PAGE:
How did the Alabama delegation vote on the budget deal?

Just two{}members of Alabama's delegation in Washington voted for the plan to reopen government and raise the debt ceiling.{} The other six{}voted against it.

Republican Rep. Spencer Bachus and Democratic Rep. Terri Sewell voted for the plan Wednesday night.{} After the vote, each released their first statement since the shutdown.

"Unless we accomplish true entitlement reform, we will continue to face these disruptive crises.{} There now needs to be bipartisan resolve to decisively address the entitlement programs, Obamacare and Social Security Disability among them, that are the primary drivers of our deficits and national debt," said Rep. Bachus.{}

"I voted in favor of H.R. 2775, the bipartisan funding bill, because it was the only responsible thing to do to re-open government and pay our nation's bills. I share the frustrations of millions of Americans who are fed up with the political brinkmanship in the halls of Congress," said Rep. Sewell.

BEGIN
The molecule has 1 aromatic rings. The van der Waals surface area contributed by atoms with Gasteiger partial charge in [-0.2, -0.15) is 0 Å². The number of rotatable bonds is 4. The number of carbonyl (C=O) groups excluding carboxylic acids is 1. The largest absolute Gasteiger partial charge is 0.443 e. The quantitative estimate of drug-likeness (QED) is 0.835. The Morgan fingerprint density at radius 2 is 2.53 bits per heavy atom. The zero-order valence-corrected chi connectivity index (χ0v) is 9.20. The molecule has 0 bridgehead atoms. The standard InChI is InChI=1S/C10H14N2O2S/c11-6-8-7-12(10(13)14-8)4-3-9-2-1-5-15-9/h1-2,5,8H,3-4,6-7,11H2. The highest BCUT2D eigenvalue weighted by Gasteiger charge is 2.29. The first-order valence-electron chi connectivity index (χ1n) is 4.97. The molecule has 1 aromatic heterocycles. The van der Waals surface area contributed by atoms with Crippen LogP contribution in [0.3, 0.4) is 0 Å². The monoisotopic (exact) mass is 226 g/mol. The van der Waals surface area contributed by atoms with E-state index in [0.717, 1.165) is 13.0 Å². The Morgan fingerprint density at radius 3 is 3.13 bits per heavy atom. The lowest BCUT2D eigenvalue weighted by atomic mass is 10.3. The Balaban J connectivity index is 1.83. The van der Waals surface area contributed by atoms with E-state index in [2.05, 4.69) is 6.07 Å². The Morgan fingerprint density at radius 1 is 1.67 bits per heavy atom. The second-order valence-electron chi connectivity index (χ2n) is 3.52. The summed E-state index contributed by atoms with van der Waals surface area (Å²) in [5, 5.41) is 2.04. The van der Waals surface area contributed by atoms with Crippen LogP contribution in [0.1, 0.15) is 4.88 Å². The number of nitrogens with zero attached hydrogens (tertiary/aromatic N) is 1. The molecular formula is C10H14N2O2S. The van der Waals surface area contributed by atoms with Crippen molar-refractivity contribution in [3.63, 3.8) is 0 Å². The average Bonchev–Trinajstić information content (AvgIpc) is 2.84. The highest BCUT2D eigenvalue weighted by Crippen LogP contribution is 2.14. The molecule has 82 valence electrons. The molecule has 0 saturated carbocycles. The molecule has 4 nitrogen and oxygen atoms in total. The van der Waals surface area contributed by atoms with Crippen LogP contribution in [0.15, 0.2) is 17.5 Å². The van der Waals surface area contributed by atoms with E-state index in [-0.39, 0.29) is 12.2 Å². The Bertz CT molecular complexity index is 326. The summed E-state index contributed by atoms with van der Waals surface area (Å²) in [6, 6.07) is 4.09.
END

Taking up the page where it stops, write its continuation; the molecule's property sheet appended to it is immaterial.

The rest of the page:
Republican Reps. Robert Aderholt, Mo Brooks, Martha Roby and Mike Rogers voted against the budget deal, as did{}Republican Sens. Jeff Sessions and Richard Shelby.{} Sessions and Shelby were also quick to release statements.

"I firmly oppose this legislation," Sen. Shelby said.{} "We should fund the government and safeguard the full faith and credit of the United States.{} We should do both, however, by putting our nation on a more responsible fiscal path.{} This legislation fails to do so."

Sen. Sessions said, "Now is not the time to pivot to the next issue. We'll hit a new debt limit next year. We must stay focused on the central issue. With falling wages, $1 trillion in welfare spending, and a massive health law that no one can afford, now is the time to pursue a national reform agenda that serves working Americans. Struggling workers deserve a sound financial future - one with better wages, better incomes, and a better plan than borrowing money to mail more government checks."

Now that the country is open for business and avoided default, the real work must begin.{}{} Congressional negotiators are starting talks on solving the nation's budget problems. Republican and Democratic leaders of a joint House-Senate committee met for breakfast Thursday morning. They are promising to search for common ground. The committee has a mid-December deadline.